Returning to the Basics

(Image by

In a day and age when everyone is talking about social media and mobile apps, I think it’s important to step back and take a look at the basics. After all, you will not be mentioned on blogs, Facebook, or Twitter, nor sought after by someone standing on a street corner with iPhone in hand unless you have a strong product concept.

A strong product concept must have utility value and it must be representative of the type of person you think will buy it. It doesn’t have to be the coolest. It doesn’t have to be the biggest, fastest, most beautiful, or any other superlative you can think of, for it to succeed. But, it must be functional and practical, and have a brand that connects with its target.

Nothing bears this out better than the Citroen 2CV. You can read Peter Cheney’s fond memory of this insect-looking car here.

If you don’t have the time to read the article, let me explain it quickly. In his brief memoir, Cheney compares the 2CV’s performance against the expectations of today’s motorists, and it fails spectacularly. In fact, it probably fails in comparison to almost anything that has ever been on the road. But Citroen sold over 4 million of them in a production run that lasted from 1942 to 1990 – 48 years!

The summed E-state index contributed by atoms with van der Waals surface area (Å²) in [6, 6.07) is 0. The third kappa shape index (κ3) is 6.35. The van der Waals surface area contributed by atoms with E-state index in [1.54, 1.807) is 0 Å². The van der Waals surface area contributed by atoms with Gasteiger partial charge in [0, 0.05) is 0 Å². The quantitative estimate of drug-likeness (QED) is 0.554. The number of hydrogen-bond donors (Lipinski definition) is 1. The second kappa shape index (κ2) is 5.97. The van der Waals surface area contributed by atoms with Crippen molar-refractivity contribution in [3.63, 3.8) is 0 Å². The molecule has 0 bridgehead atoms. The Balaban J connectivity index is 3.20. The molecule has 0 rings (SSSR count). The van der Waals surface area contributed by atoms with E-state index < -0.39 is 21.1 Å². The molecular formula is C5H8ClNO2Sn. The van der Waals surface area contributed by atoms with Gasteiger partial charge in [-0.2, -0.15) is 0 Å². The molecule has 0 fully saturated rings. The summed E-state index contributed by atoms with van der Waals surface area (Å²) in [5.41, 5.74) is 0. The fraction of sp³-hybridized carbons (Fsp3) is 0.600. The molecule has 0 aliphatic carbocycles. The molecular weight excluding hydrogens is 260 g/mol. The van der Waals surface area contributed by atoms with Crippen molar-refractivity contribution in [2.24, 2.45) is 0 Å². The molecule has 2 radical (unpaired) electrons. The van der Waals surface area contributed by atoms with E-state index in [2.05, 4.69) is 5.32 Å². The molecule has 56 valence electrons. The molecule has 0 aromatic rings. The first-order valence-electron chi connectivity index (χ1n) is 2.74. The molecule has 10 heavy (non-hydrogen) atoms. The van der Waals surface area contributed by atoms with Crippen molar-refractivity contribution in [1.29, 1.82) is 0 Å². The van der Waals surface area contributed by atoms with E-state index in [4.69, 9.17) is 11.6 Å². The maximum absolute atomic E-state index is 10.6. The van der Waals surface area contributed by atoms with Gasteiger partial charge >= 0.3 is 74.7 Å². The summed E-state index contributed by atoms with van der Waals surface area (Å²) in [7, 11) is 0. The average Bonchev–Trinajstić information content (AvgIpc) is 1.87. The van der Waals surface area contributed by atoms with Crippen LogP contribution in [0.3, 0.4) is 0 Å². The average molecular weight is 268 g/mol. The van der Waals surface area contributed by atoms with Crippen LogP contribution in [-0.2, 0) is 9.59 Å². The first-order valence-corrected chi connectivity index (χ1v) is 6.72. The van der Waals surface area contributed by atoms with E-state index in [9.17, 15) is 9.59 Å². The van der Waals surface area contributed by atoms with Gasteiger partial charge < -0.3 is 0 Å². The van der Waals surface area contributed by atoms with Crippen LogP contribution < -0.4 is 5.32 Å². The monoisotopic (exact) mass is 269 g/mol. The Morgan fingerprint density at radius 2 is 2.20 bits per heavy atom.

How did they manage it?

Well, it was a strong product concept that connected with its target. It was designed for a specific market in a specific place at a specific time in history. The product concept addressed the market conditions under which the target was suffering – poor infrastructure (roads were either cobblestoned or cratered by bombs), fuel rations, a lack of steel, and the target market was highly agrarian (it had to be able to transport farmers’ eggs without breaking them).

The brand, Citroen, and the 2CV’s shape were very French. They exuded everything French. The 2CV became an icon at a time when nationalism was necessary to propel the country to liberty, and, after the war, to economic recovery. The brand, which in this case includes the design of the car, spoke to its target audience.

Given the market conditions and the market’s needs, what other product could have succeeded as well as the 2CV? Not many, certainly not the SUVs or luxury cars produced today.  Probably not even the low-end vehicles. All the marketing, advertising, social media, and sales promos in the world would not have succeeded in selling anything else under those market conditions.

Which is something we need to consider today. With all the talk about social media and mobile apps, we need to examine the product or service we are promoting. Is it a sufficiently strong concept to generate word-of-mouth? Will the brand (which can include the product design) connect with the audience so they feel it is a part of their personal identity?

Without addressing those two questions, your social media marketing campaign will fail. No one talks about mundane products or mediocre design. Why would they? They talk about the things that represent them as a person, the things they are passionate about. And you can only create that passion by doing things well, just as the Citroen 2CV did – the right product in the right place at the right time.